(click on the icon to read)

The poet and artist Kake Huck, is driven to tell her psychic “truths” of loss, betrayal, destruction and despair.  She looks into the twisted heart of humanity and finds it wretched and perverse.  Child in a family punctuated by madness caught in a world prone to genocide and hate, she is cynical, weary, occasionally enraged and offers little hope that human beings are capable of treating each other decently over the long run. 

Oh, don’t let that poet into a classroom!  She’s sooo scary! 

Of course note here that according to studies done by Nancy Andreason, a lit PhD become neuroscientist, poets are more than 2 1/2 times more likely to be depressives or bi-polar than members of the population at large…[6]

The character who teaches communication, on the other hand, Dr. Karen Huck, is positive, upbeat and relentlessly optimistic about personal change and self-empowerment.  Sure, she’s had the same history as the poet.  But she knows that re-creation is possible.  She’s learned how to live with PTSD and depression.  When appropriate, she mentions them as manageable mountains.  She appears to have conquered her stage fright.  She believes that anyone can give a good public speech or alter their relationships for the better.   And that if life gives you lemons you should request a gol-dang martini glass with a sugared rim!  

I was happy at the convocation on May 8 when VPI Kathy Walsh recognized the positive aspects of socially constructed performance when she noted that I have worked “to analyze the role of ‘excellent teacher,’ to determine what behaviors most assist student learning, and to adopt herself to that role.”

So I’ve learned to be multiple selves.  Is this good or bad?  It’s wonderful, according to America’s great gray poet Walt Whitman who wrote, “I contain multitudes . . .”[7]   Not so hot, according to the Apostle Mark’s story about the pig-infusing demon who screams, “My name is Legion.”[8]  

But postmodernity, at its best, is an ethical incoherence. 

What counts between people must be dependable, even if we change our costumes.   In this way, identity is like architecture.  Postmodern architecture is wild in its multiplicity of influences and fantastic shapes but must be solid and dependable in its plumbing.  The same is true of postmodern identity.  It can be diverse and confusing but there in the moment of our interaction with each other, in relationship, in our here and now, postmodern identity can and must offer compassion, hope, and faith in the protean experience of a chaotic, loving grace.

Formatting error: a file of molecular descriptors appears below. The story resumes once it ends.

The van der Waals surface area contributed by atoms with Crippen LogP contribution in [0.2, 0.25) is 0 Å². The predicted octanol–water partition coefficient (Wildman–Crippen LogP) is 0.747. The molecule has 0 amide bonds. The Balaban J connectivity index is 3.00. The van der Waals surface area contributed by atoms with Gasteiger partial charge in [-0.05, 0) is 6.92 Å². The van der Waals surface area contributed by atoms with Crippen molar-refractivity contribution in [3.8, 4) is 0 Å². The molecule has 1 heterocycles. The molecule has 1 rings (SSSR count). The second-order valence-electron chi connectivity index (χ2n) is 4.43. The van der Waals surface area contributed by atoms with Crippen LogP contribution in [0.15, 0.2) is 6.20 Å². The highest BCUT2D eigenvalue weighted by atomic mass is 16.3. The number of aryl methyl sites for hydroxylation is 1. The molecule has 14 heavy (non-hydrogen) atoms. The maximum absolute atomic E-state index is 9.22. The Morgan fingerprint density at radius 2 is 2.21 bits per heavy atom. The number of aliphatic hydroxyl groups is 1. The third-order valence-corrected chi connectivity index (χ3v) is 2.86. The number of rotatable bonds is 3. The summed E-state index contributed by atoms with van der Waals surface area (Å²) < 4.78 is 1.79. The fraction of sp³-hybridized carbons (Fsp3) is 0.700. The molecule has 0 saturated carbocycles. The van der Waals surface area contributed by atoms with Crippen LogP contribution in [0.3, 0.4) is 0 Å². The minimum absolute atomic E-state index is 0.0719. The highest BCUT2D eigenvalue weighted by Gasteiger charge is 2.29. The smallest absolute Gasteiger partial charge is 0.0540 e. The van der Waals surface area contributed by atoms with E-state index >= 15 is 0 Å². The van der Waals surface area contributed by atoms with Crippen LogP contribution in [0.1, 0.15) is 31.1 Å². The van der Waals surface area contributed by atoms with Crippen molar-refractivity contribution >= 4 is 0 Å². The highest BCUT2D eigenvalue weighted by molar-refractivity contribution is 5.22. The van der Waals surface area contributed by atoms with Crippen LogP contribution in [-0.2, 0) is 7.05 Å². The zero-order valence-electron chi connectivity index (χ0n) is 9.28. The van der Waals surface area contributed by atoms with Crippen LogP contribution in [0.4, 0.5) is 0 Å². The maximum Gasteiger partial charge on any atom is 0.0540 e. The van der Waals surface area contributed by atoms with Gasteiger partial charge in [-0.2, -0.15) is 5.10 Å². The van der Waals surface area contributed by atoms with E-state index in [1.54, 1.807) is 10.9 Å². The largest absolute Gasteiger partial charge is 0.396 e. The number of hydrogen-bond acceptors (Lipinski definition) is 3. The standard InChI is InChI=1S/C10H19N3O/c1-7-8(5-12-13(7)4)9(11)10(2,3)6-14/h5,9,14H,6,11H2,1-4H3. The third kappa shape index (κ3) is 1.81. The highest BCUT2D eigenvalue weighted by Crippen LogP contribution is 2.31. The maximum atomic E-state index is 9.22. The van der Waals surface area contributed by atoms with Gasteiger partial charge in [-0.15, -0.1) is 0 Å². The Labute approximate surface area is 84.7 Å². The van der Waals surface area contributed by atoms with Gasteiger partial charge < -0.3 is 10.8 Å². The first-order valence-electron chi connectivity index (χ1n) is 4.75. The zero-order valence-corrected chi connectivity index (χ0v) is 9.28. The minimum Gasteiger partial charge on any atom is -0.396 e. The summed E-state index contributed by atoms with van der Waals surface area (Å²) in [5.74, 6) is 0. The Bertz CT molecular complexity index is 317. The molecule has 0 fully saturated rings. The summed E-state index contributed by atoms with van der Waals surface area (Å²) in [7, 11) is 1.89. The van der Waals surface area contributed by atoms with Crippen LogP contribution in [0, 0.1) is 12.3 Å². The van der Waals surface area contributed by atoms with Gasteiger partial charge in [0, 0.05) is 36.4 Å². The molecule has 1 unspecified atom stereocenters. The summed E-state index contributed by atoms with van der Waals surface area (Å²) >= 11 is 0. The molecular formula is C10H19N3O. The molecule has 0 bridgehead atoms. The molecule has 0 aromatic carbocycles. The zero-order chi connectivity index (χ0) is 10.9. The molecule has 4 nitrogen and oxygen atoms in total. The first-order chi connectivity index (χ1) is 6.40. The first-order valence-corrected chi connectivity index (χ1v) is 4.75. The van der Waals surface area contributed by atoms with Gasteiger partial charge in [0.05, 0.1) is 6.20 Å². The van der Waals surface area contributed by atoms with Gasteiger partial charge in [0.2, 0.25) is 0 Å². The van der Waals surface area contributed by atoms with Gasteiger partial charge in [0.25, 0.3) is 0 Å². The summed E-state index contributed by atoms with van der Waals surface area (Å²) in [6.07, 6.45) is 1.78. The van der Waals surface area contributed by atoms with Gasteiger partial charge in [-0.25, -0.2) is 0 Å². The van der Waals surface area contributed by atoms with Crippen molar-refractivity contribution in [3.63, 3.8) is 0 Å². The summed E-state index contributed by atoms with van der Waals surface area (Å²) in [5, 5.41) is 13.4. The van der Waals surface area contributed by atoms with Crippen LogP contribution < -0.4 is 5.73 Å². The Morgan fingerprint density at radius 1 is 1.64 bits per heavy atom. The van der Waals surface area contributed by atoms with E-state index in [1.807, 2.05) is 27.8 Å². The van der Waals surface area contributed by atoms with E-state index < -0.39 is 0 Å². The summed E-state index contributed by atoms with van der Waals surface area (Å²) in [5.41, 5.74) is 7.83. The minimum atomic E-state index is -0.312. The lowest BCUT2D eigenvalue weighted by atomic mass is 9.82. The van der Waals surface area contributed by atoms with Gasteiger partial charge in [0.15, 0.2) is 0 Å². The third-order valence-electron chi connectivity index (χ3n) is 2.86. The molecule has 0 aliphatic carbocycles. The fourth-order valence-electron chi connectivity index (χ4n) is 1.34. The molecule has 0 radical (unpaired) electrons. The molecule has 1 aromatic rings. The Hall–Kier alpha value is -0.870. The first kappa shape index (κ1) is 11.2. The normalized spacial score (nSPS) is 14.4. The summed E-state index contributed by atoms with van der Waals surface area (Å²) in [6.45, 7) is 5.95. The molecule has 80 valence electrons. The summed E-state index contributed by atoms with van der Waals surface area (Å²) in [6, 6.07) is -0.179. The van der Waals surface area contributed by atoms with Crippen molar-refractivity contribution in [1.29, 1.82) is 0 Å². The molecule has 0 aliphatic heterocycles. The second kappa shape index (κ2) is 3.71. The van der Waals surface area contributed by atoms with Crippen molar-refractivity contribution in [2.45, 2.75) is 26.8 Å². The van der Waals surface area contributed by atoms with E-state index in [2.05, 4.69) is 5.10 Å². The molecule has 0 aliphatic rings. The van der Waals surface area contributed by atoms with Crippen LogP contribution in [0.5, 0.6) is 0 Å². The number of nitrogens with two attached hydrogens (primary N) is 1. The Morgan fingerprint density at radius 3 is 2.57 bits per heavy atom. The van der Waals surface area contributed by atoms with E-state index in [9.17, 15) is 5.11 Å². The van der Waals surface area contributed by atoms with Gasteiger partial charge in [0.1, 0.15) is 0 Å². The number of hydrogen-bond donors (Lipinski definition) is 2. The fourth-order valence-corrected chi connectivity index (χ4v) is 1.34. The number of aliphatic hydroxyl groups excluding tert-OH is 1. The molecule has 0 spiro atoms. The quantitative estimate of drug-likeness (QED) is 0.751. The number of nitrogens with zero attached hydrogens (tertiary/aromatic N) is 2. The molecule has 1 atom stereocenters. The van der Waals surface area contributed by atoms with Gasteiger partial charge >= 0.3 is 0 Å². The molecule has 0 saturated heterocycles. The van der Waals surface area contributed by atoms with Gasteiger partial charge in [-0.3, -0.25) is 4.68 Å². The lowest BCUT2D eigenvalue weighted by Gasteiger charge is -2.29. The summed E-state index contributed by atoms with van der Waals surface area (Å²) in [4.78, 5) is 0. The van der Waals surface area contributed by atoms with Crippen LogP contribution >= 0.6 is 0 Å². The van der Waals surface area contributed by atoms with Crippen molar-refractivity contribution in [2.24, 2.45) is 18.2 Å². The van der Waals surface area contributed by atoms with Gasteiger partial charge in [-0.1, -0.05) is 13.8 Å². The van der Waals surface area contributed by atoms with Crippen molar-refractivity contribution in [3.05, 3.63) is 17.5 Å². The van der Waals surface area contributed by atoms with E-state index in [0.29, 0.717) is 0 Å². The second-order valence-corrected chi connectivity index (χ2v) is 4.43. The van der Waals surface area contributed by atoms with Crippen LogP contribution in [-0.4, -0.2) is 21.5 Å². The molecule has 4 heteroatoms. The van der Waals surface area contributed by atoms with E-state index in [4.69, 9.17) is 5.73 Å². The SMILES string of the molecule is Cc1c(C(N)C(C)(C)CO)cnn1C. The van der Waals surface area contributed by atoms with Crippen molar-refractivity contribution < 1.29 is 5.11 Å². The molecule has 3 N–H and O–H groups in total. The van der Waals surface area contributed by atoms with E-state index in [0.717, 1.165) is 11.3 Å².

gehryArchitect Frank Gehry’s Guggenheim Museum in Bilbao, Spain.  Photo by Kake Huck

[1] James A. Anderson and Elaine E. Englehardt, The Organizational Self and Ethical Conduct:  Sunlit Virtue and Shadowed Resistance (Fort Worth, TX:  Harcourt College Publishers, 2001) p. 83.  For more on postmodern identity, see also Kenneth J. Gergen, The Saturated Self, (New York, NY: Basic Books, 1991).

[2] For critique of this kind of identification, see Michele DeSilva’s previous entry in this blog.

[3] Psychological types; or, The psychology of individuation, by C. G. Jung…Translated by H. Godwin Baynes.  (New York, Pantheon Books,1962)

[4] What, you’ve never had an alcoholic drink, a cup of coffee or a donut?  You really need proof here?

[5] For more about the physical aspect of memory and its variability, please see the work of Joe LeDoux (Synaptic Self: How Our Brains Become Who We Are, Penguin, 2003) and Jonah Lehrer (Proust Was a Neuroscientist, Mariner Books, 2008) or check out this episode of WNYC’s Radiolab

[6] Nancy Andreason , The Creating Brain:  The Neuroscience of Genius, New York:  Dana Press, 2005.

[7] Walt Whitman, “Song of Myself:” “Do I contradict myself?/ Very well then I contradict myself,/ (I am large, I contain multitudes.)”

[8] Mark 5:9, the story of the demons cast into the herd of pigs.


One Response to Doctor/Kake or How I Learned To Stop Worrying and Love Post- modernity

  1. Michelle says:

    What a stunning post, Kake/Karen/Huck/Doc Huck/Professor Huck! Seriously, extraordinary. It is beautiful in crafting, disclosive and generous in thought and transparency. And this may come as a surprise, but I totally agree with you, even as I aspire for my clients and students to find their “authentic powerful voice”. We are complex, multitudinous creatures and authenticity is malleable (to some degree) and situational – and still, we are/can be so very “ourselves” when we tap into it, in so many forms. As I read about your experience of self, I see threads of you that seem to have remained. I can feel the threads of me that have been there since before I can remember anything else.
    I love your scary poet and positive teacher descriptions. What a wild dichotomy of experience that must be.
    I am, as always with you, impressed by your post. Thanks for this.